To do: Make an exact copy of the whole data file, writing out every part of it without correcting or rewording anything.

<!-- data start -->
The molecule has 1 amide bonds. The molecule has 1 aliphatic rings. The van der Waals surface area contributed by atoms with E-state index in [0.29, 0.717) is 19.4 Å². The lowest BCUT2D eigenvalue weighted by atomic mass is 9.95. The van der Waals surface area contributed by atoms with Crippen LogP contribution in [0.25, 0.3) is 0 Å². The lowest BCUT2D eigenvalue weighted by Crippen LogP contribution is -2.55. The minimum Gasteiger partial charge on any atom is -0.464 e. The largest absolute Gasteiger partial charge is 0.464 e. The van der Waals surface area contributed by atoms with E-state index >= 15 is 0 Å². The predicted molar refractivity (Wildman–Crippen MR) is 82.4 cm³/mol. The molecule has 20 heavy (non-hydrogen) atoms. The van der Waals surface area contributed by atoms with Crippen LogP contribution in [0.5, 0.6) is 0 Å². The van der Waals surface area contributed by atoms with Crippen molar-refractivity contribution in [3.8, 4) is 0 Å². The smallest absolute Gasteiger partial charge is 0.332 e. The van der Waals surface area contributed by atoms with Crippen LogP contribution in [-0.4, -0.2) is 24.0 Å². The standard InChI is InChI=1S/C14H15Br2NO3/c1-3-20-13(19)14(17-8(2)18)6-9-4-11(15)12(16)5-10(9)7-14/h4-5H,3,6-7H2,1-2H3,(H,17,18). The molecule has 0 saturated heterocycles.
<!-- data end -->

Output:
The molecule has 1 amide bonds. The molecule has 1 aliphatic rings. The van der Waals surface area contributed by atoms with E-state index in [0.29, 0.717) is 19.4 Å². The lowest BCUT2D eigenvalue weighted by atomic mass is 9.95. The van der Waals surface area contributed by atoms with Crippen LogP contribution in [0.25, 0.3) is 0 Å². The lowest BCUT2D eigenvalue weighted by Crippen LogP contribution is -2.55. The minimum Gasteiger partial charge on any atom is -0.464 e. The largest absolute Gasteiger partial charge is 0.464 e. The van der Waals surface area contributed by atoms with E-state index >= 15 is 0 Å². The predicted molar refractivity (Wildman–Crippen MR) is 82.4 cm³/mol. The molecule has 20 heavy (non-hydrogen) atoms. The van der Waals surface area contributed by atoms with Crippen LogP contribution in [0.5, 0.6) is 0 Å². The van der Waals surface area contributed by atoms with Crippen molar-refractivity contribution in [3.8, 4) is 0 Å². The smallest absolute Gasteiger partial charge is 0.332 e. The van der Waals surface area contributed by atoms with Crippen LogP contribution in [-0.4, -0.2) is 24.0 Å². The standard InChI is InChI=1S/C14H15Br2NO3/c1-3-20-13(19)14(17-8(2)18)6-9-4-11(15)12(16)5-10(9)7-14/h4-5H,3,6-7H2,1-2H3,(H,17,18). The molecule has 0 saturated heterocycles.